In the previous part of this series, we did a deep dive into the strategy that drives becoming a successful real estate investor. Now it’s time to lay out the details for what kind of properties to invest in…
A Word to the Wise
As we get going, I want to share something Warren Buffet said back in 2012 during an interview. Someone asked him if people should invest in the stock market… or real estate. Here’s what he said:
“If I had a way to buy a couple hundred thousand single family homes… I’d load up on them.” (Warren Buffett, 2012)
He continued: “It’s about as attractive an investment as you can make.”
Enough said ‒ except to point out that he did exactly that. Through a hedge fund, he’s built a massive portfolio of single family homes (SFHs) as an investment. (And he’s used the same strategy we’ve been learning about in this series.)
So, when investigating SFHs for investment purposes, what do you look for?
First, make sure the area (city, county, or region in general) where the real estate is located has positive economic factors.
It doesn’t matter how attractive the property itself is or how good the cash flow looks today… if the area’s economy is flat or declining, your investment simply won’t work over time.
But don’t worry ‒ this isn’t rocket science. Here’s pretty much what you’re looking for:
Job growth ‒ This includes multiple industries and types of employment. If the whole economy depends on one factory, don’t invest there ‒ too much is riding on that one business.
Commercial development ‒ It’s a good sign when restaurants, shopping centers, and business parks, etc., are going up.
Population growth ‒ Look for long-term trends. You want an area where people have already begun relocating to, where the population has already begun to rise.
We’re just going to list these out, with a little explanation thrown in here and there:
Positive Cash Flow
Affordability ‒ Look for areas with houses that are newer and in good condition, where the rental rates are higher than the mortgage payments (don’t buy the most expensive properties, because they’ll lose value too quickly).
Reliable property management available
Near good schools and universities
Located near amenities like shopping and restaurants ‒ People aren’t looking just for a house to live in… they’re looking to maintain a certain lifestyle.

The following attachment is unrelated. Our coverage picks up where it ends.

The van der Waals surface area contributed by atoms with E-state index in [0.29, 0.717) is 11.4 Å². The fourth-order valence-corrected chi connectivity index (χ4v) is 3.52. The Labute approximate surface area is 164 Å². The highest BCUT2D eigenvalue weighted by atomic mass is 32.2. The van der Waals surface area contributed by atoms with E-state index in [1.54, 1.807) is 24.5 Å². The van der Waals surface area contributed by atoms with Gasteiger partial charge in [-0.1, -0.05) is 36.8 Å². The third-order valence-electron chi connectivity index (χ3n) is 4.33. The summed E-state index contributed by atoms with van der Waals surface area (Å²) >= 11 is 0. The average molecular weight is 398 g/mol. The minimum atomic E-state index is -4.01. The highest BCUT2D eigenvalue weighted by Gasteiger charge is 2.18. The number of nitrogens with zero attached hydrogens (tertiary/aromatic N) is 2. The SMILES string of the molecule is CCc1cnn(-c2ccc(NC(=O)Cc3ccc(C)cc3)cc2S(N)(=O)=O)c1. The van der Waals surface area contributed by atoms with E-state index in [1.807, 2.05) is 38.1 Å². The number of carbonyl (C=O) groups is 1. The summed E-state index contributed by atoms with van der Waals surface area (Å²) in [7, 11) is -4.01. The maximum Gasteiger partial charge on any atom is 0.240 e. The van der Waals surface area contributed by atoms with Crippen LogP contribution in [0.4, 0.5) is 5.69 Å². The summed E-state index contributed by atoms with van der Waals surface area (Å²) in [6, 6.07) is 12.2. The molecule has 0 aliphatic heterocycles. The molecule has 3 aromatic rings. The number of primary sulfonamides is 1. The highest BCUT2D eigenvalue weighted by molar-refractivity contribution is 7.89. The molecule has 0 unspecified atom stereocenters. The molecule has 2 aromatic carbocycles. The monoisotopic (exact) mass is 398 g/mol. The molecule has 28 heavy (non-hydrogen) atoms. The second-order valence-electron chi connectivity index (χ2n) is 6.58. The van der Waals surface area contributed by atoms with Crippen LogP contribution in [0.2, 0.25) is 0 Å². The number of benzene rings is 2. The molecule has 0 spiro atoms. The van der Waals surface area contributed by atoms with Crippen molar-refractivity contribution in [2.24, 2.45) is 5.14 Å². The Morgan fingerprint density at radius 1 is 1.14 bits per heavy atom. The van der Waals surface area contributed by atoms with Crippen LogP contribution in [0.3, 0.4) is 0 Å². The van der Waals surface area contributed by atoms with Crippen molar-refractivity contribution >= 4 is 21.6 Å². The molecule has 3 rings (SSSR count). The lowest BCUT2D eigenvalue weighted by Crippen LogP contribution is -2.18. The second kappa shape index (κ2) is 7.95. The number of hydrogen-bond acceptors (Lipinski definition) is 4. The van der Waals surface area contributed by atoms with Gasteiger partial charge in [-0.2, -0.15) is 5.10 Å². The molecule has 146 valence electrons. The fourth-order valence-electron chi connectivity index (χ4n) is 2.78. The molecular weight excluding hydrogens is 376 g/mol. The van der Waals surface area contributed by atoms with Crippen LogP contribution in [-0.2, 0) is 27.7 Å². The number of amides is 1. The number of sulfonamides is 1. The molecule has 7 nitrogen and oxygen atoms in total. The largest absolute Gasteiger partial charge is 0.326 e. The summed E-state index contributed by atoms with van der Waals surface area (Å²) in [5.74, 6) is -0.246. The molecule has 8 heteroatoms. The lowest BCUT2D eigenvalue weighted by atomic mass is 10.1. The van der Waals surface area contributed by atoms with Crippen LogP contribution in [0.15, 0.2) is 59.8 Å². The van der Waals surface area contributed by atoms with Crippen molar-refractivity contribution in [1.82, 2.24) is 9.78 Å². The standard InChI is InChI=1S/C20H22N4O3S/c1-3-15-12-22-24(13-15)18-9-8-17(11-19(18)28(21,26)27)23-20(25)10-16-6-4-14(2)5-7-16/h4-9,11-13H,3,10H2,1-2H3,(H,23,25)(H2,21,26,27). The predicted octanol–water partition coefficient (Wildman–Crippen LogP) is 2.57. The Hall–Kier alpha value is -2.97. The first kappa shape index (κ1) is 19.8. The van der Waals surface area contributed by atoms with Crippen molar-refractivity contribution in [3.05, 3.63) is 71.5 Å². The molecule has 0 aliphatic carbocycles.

Low crime rate
High overall quality of living ‒ Put yourself in the shoes of the kind of tenants you want ‒ would they want to live in this area?
Access to health care
Timing ‒ OK, this is a bit trickier… Timing is every bit as important as location ‒ it does no good to buy in the exact right location at the exact wrong time. This can happen, so it’s a good idea to an experienced guide to help out in this regard.
Investor concentration ‒ Don’t buy in a rental community. You want to buy in predominantly owner-occupied areas, where the values are higher.
Let’s zoom in even closer…
Single family homes, multi-family units (like duplexes and 4-plexes), and townhomes ‒ remember what Warren Buffett said: “If I had a way to buy a couple hundred thousand single family homes…”
New construction ‒ Maximum of 10 years old (possibly a bit older in some markets). This cuts down on maintenance costs… and attracts better tenants.
Minimum 3 bedroom/2 bath with attached garage
1,200 Sq ft. minimum
Ready to rent ‒ Properties should already feature landscaping, appliances, blinds, garage door openers. You want to make it super easy for tenants to say Yes…
A Look at the Numbers
Here’s a breakdown of the numbers for a property like this. I think you’ll agree it’s pretty impressive…
This is for a newly constructed property worth $158,000 at time of purchase. The owner made a 25% down payment of $39,500. And the property is generating a monthly cash flow of $417.
As you can see, after the first year, when you add the $5,400 cash flow to the property’s additional worth of $7,900 due to appreciation, you get a $12,904 return on the initial investment of $39,500.
I’ve said it before ‒ that is an absolutely amazing ROI.
I guess you could say that Mr. Buffett knows what he’s talking about…
When you buy the right kinds of properties ‒ which includes the area’s economic factors, positive neighborhood characteristics, the correct physical requirements of the properties, and the necessary cash flow numbers ‒ you’ve effectively bought a small business. One that’s profitable and long-lasting by design.
In the final part of this series, we’ll go over a few more ins and outs of why and how these properties are such great investments, and look at some more examples.
For now, though, you’re well on your way to becoming a real estate investment player…
Give us a call at (801) 990-5109 or schedule your free appointment here to begin your personalized Wealth Plan. We’re happy to help you clarify and reach your financial goals by investing in real estate.